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Clinical & Medical Case Reports

Case Report Volume 7 issue 1

A huge ovarian mucinous cystadenoma (8.5kg) leading to bilateral hydronephrosis: a case report and review of literature

Rajshree Dayanand Katke

Correspondence: Rajshree Dayanand Katke, Grant Medical College and Sir Jamshedjee Jeejeebhoy Group of Hospitals, Mumbai, India

Received: August 04, 2016 | Published: July 5, 2017

Citation: Katke RD. A huge ovarian mucinous cystadenoma (8.5kg) leading to bilateral hydronephrosis: a case report and review of literature. MOJ Clin Med Case Rep . 2017;7(1):166-168. DOI: 10.15406/mojcr.2017.07.00187

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Abstract

Lage ovarian masses are rare in modern world due to early diagnosis, increased awareness and improved technology but still they are occassionaly seen in developing countries .They are known to cause pressure symptoms to the surrounding structures. Even though they appear frighteningly large; they are amenable to surgical debulking with good results in survival and post-operative recovery.1 This is case of 54-year old woman with huge ovarian Tumour and multiple pressure symptoms. The removal of ovarian Tumour with Total Abdominal Hysterectomy with other side removal of ovary and Fallopian tube, as frozen section study revealed as benign mucinous cystadenoma of ovary. Histopathological examination confirmed it as mucinous cystadenoma. Even though mucinous cystadenoma is rare before puberty and after menopausal though it can occured at any age. Our case emphasizes upon early diagnosis and treatment of ovarian tumour helps in avoiding complications arising from pressure symptoms such hydronephrosis, hypertension etc.2

Keywords: mucinous, cystadenoma, laparotomy, CA125, hydronephrosis, ovarian tumour

Introduction

The commonest tumour of ovary is epithelial tumour. They may originate from tube, endocervix, endometrium or bladder epithelium. Mucinous cystadenomas consist of 15-20% of all epithelial tumors. It’s reported to in middle-aged women in India. Common between 3rd and 5th decade. They may reach enormous size filling the entire abdominal cavity.3,4 Sometimes they may get complicate by torsion, haemorrhage, rupture etc. hence early diagnosis and prompt treatment is key for successful management.5 We here by present a similar case of huge mucinous cystadenoma with multiple pressure symptoms managed successfully with surgical approach.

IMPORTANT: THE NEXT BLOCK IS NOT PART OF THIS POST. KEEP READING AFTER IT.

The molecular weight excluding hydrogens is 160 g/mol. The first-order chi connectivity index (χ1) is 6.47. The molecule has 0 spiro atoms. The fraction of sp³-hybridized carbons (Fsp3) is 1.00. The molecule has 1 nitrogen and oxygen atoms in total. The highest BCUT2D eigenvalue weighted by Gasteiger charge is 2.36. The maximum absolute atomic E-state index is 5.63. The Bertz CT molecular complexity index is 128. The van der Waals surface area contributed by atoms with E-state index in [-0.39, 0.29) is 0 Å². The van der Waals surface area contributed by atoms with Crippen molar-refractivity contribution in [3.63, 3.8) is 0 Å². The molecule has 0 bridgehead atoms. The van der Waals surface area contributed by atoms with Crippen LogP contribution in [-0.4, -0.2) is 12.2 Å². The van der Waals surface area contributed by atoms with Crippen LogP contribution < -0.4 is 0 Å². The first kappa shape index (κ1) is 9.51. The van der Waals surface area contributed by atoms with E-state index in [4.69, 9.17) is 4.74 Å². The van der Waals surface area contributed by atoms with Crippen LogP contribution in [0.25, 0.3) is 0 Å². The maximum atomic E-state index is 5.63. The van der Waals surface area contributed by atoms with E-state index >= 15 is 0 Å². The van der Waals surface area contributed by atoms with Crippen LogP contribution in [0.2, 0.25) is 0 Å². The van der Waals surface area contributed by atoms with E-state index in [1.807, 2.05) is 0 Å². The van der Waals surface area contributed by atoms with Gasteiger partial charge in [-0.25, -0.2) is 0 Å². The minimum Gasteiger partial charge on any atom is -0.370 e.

Case report

A 54yrold multiparous postmenopausal woman came to our gynaecology outpatient department with complaints of huge abdominal distension which gradually developed over 2years. It was associated with breathlessness, pain in abdomen, and occasional constipation since 2-3months. Patient had history of thyroid surgery 12years back for thyroid swelling. Patient was euthyroid and was not on any medications. On General examination her vitals were stable.

Systemic examination showed no abnormality in respiratory and cardiovascular system. Per abdominal examination revealed a huge mass arising from the pelvis corresponding to 36weeks of gestation extending from xiphisternum to pubic symphysis felt. It was solid to cystic in consistency with restricted mobility and no external ballotability (Figure 1). Per speculum examination revealed high up cervix. Per vaginal examination was suggestive of mass of 36weeks gestation size arising from pelvis which was solid to cystic in consistency with restricted mobility and bilateral forniceal fullness was present . Ultrasound examination was suggestive of large 33x28x21cm of left ovarian complex cyst with bilateral hydronephrosis. Uterus and right ovary and rest of abdominal organs were normal size. Computed Tomography scan showed large complex cystic mass of size 18.6cmx26.1cmx29.1cm with multiple septae within arising from pelvis extending into the abdomen displacing and pressing abdominal organs in vicinity like bowels, bladder, ureter, blood vessels etc. There were areas of septal calcifications within. Both ovaries were not seen separately (Figure 2). Contrast administration showed peripheral and septal wall enhancement. No solid enhancing component seen. All findings were suggestive of ovarian neoplasm likely benign in origin but needed confirmation by biochemical markers and histopathological examination.

Figure 1 Patient with large lump of 36 weeks gestation size.

Figure 2 CT scan view of large ovarian mass.

Her tumour marker levels were CA 125-15.77IU/ml, AFP -2.35IU/ml (0.6–2.6), CEA -2.31ng/ml all within normal limits. Thyroid profile was within normal Limits. T3-100ng/dl (82-179 normal), T4- 7.47ug/dl(5-12.5), TSH- 5.65mIU/ml (0.4–4.0).

Exploratory laparotomy was done and In situ findings showed a large grayish white smooth mass of 30cmx25cmx25cm size huge tumour of ovary extending from pelvis reaching to xiphisternum (Figure 3) Solid to cystic in consistency, surface was smooth with restricted mobility. Ovarian mass was explored out, pedicles traced and dissection of ureter done, pedicles clamped and ovarian mass was excised and sent for frozen section which reported as mucinous cystadenoma of ovary. Total abdominal hysterectomy with right salpingoophorectomy done. On Gross tumour weighed to 8.5kg (Figure 4).